eurodollar fed Macro Tourist

The Last Kiss

"I am much more worried about financial asset prices than I am about the real economy"...

By Kevin Muir of “The Macro Tourist” fame; reposted here with permission



Recently, it has become popular to believe the Fed has hiked into the next recession. I am seeing this idea repeated throughout my ‘fast money’ crowd feed.

Last week, Alex Gurevich tweeted a comment, that on top of being rather witty, also perfectly epitomizes this thinking.


Now I doubt Alex thinks the last rate hike is behind us – after all, the front end of the curve has at least a couple of hikes priced in between now and year-end. Yet, more and more market participants are discounting the Fed moving to neutral much sooner than was previously the case.

The 3-month Eurodollar futures curve (which represents the rate at which banks lend USD to one another) has flattened to the point where the March 2020 contract is trading at a slightly higher yield than all the contracts out to September 2022.


This flattening of the Eurodollar curve is signifying that market participants most likely believe the Federal Reserve is two or three hikes away from finishing their rate tightening.

Now, markets get it wrong all the time – so don’t assume this will definitely occur.

What I wanted to point out is that the consensus believes this to be the path of short-term interest rates.

Perceptions change all time. Six months ago, the market had assumed there would be 35 basis points of tightening in the two year period between March 2020 and March 2022


Yet today that spread has collapsed.

I don’t know if the market is now correct, or if it was more right last year. All I can do is observe how the market is interpreting developments and give my two cents.

And when it comes to the increasingly celebrated belief that the Federal Reserve has tightened into the next recession, I think the market is confusing the financial economy with the real economy.

The financial economy is precariously perched on a peak of financial asset price perfection. I have little doubt the Federal Reserve’s tightening campaign will cause a slowdown in financial asset appreciation. For the first time in a long while, forward rates for 3-month Eurodollar deposits of 3% will offer a compelling alternative for those willing to sit in cash equivalents.

Yet this doesn’t necessarily mean the real economy will suffer. The reality is that financial assets are up on a stick from the decade-long global quantitative easing program. Investors have been chased out the risk and credit curves, with those asset prices rising much more than what can be attributed to improvements in fundamental underlying economic prospects.

As liquidity is withdrawn, although financial markets will suffer, the economy might prove much more resilient than most market pundits anticipate. After all, easing through liquidity injections was far less effective at stimulating the real economy than most economists forecasted. Why can’t tightening through liquidity withdrawal be far less worrisome than these same economists fear? I am much more worried about financial asset prices than I am about the real economy…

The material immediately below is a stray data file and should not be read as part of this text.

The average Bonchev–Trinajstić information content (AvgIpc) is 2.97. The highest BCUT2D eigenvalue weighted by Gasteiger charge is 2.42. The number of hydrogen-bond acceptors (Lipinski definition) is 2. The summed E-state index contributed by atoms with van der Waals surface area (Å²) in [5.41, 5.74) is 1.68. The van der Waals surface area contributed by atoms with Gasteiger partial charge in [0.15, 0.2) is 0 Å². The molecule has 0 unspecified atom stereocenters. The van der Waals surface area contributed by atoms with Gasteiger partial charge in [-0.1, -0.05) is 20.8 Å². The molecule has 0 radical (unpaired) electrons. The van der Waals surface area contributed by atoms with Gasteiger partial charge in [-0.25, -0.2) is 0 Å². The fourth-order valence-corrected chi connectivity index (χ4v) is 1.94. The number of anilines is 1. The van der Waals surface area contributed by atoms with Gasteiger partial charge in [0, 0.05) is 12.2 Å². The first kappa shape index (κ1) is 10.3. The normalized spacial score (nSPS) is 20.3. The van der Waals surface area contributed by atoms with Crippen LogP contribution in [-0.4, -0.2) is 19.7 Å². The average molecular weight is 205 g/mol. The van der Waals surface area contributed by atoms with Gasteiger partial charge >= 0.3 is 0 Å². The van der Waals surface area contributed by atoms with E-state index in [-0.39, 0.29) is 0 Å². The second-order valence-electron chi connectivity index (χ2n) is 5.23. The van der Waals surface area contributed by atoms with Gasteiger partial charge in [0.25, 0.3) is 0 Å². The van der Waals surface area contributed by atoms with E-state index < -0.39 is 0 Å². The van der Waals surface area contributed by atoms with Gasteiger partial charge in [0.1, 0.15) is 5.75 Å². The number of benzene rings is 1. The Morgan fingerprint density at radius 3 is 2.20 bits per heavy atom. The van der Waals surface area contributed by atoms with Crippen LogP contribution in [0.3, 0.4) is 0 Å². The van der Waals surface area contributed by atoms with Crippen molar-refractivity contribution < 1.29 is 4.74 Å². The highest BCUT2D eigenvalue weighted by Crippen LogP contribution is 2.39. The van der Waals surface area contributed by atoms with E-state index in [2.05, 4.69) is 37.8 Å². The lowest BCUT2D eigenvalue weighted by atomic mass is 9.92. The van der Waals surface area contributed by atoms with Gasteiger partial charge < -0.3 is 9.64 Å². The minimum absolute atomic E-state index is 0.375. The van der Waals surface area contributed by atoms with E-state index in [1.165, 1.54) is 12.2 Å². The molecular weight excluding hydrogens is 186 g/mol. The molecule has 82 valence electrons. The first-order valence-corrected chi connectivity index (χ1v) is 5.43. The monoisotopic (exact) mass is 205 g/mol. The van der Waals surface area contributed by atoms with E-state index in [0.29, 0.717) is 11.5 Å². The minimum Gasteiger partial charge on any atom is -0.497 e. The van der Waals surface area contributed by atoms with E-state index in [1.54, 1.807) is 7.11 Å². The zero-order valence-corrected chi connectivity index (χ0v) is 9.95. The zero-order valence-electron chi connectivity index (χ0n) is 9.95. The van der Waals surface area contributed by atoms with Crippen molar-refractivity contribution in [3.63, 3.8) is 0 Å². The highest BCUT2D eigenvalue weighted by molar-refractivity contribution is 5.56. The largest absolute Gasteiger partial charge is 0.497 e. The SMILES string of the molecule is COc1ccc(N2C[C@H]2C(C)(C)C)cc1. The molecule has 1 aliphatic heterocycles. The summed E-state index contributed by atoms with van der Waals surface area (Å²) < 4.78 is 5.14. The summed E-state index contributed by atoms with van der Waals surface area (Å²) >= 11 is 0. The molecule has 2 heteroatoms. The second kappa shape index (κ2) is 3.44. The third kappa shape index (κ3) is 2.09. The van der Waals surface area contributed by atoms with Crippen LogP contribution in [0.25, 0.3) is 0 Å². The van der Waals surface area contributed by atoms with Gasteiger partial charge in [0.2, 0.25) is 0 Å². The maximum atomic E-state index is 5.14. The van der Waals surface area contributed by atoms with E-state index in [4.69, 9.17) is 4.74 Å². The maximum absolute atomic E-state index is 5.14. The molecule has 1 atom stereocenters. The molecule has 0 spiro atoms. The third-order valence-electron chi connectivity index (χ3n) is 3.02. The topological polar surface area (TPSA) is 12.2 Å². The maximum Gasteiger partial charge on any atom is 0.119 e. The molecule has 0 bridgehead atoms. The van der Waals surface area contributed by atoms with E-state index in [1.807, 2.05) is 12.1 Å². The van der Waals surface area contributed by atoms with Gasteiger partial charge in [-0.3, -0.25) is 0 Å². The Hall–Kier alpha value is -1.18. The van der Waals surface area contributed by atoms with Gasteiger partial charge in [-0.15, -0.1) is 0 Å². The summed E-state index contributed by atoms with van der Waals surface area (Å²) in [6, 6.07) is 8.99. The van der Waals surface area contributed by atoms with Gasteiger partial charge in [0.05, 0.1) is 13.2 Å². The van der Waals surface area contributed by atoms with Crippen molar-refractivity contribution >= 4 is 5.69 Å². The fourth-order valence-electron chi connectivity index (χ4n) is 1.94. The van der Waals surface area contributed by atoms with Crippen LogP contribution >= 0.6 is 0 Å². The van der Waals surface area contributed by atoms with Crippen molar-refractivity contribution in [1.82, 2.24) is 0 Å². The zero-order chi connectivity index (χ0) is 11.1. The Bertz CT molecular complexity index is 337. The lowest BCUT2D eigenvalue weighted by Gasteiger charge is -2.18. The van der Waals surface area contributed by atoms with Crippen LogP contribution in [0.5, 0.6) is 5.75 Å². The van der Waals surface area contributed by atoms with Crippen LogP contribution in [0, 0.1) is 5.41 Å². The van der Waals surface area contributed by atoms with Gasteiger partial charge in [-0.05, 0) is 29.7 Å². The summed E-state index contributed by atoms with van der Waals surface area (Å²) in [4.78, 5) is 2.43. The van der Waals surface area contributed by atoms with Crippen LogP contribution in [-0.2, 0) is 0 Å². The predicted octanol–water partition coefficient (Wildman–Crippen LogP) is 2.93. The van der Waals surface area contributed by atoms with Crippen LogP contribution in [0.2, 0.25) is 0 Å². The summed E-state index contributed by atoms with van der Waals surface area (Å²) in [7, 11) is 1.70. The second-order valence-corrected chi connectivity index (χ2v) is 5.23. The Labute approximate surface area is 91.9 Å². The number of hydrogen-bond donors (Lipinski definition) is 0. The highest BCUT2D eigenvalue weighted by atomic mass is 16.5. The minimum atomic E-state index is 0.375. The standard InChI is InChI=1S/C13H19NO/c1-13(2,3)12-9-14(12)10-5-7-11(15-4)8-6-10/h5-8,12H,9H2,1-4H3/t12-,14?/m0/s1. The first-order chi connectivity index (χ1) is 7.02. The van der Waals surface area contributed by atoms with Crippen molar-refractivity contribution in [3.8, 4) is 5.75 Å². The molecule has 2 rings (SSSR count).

5 comments on “The Last Kiss

  1. The problem we have here is the 60 something’s are very adverse to the idea that they may have to strap their boots back on.
    Promises broken! Who would have thought.

  2. i think the last sentence says it all.
    and yes this knocking on the door 60 something is dam worried.
    2.5 years to go assuming i survive the next down turn. the end game is clear.
    i am out of this country. think the roman empire. .gov/fed and banksters are criminals.
    thanks Mr. H for all your work.

  3. Lance Manly

    Keep in mind how many companies out there are living on a life line of junk or near junk debt and are already in hock up to their gills. Any asset correction that cause the real economy to blip could bring them down like a house of cards.

    • Exactly. Companies like Apple etc. buying back their own shares at all time highs is going to bite them in the ass.

  4. Bulls love to diminish high P/Es by pointing to inflated forward earnings. Low rates have enabled debt fueled buybacks to continue for an unprecedented number of years and we all know that will continue in perpetuity. About those forward earnings, what if the late cycle stimulus plus drastically reduced tax receipts and Fed QT and Asian retaliatory bond selling send rates through the roof? Sky high corp debt, consumer debt, gov’t debt and margin debt all become far more expensive. Well then you’ve got a 20% earnings boost coming from tax reductions. Yeah, well what if that has exactly 2.5 years of life left before the orangutan and his posse leave with their tail between their legs and Dems put the prior tax structure right back in place? Forward P/E assumes there will never be a recession or a negative policy event. Good luck with that.

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